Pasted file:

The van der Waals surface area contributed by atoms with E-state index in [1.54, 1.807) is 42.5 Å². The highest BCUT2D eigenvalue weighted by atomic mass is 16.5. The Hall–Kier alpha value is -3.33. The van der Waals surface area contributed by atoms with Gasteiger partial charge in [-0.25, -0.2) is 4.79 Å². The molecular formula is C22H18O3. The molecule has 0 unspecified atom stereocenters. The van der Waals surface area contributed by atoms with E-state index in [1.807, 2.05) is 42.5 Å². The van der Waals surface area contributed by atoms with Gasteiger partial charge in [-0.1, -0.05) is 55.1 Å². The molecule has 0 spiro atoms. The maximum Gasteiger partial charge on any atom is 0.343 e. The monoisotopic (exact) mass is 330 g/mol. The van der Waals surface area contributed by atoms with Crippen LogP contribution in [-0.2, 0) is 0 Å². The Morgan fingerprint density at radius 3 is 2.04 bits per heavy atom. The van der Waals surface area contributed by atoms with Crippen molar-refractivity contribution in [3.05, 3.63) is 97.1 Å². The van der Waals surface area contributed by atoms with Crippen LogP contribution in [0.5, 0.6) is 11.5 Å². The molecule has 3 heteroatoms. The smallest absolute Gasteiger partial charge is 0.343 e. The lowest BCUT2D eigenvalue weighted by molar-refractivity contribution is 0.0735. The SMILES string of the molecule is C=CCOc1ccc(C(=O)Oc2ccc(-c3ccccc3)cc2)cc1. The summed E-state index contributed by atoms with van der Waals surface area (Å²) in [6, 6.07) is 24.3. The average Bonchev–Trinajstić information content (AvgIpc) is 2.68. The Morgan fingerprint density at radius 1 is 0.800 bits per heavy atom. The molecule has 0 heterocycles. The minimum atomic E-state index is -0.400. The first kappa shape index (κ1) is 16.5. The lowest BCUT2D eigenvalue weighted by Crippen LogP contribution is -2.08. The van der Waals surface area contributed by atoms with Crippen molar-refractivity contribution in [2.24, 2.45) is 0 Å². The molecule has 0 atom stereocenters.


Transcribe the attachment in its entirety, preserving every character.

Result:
The van der Waals surface area contributed by atoms with E-state index in [1.54, 1.807) is 42.5 Å². The highest BCUT2D eigenvalue weighted by atomic mass is 16.5. The Hall–Kier alpha value is -3.33. The van der Waals surface area contributed by atoms with Gasteiger partial charge in [-0.25, -0.2) is 4.79 Å². The molecular formula is C22H18O3. The molecule has 0 unspecified atom stereocenters. The van der Waals surface area contributed by atoms with E-state index in [1.807, 2.05) is 42.5 Å². The van der Waals surface area contributed by atoms with Gasteiger partial charge in [-0.1, -0.05) is 55.1 Å². The molecule has 0 spiro atoms. The maximum Gasteiger partial charge on any atom is 0.343 e. The monoisotopic (exact) mass is 330 g/mol. The van der Waals surface area contributed by atoms with Crippen LogP contribution in [-0.2, 0) is 0 Å². The Morgan fingerprint density at radius 3 is 2.04 bits per heavy atom. The van der Waals surface area contributed by atoms with Crippen molar-refractivity contribution in [3.05, 3.63) is 97.1 Å². The van der Waals surface area contributed by atoms with Crippen LogP contribution in [0.5, 0.6) is 11.5 Å². The molecule has 3 heteroatoms. The smallest absolute Gasteiger partial charge is 0.343 e. The lowest BCUT2D eigenvalue weighted by molar-refractivity contribution is 0.0735. The SMILES string of the molecule is C=CCOc1ccc(C(=O)Oc2ccc(-c3ccccc3)cc2)cc1. The summed E-state index contributed by atoms with van der Waals surface area (Å²) in [6, 6.07) is 24.3. The average Bonchev–Trinajstić information content (AvgIpc) is 2.68. The Morgan fingerprint density at radius 1 is 0.800 bits per heavy atom. The molecule has 0 heterocycles. The minimum atomic E-state index is -0.400. The first kappa shape index (κ1) is 16.5. The lowest BCUT2D eigenvalue weighted by Crippen LogP contribution is -2.08. The van der Waals surface area contributed by atoms with Crippen molar-refractivity contribution in [2.24, 2.45) is 0 Å². The molecule has 0 atom stereocenters.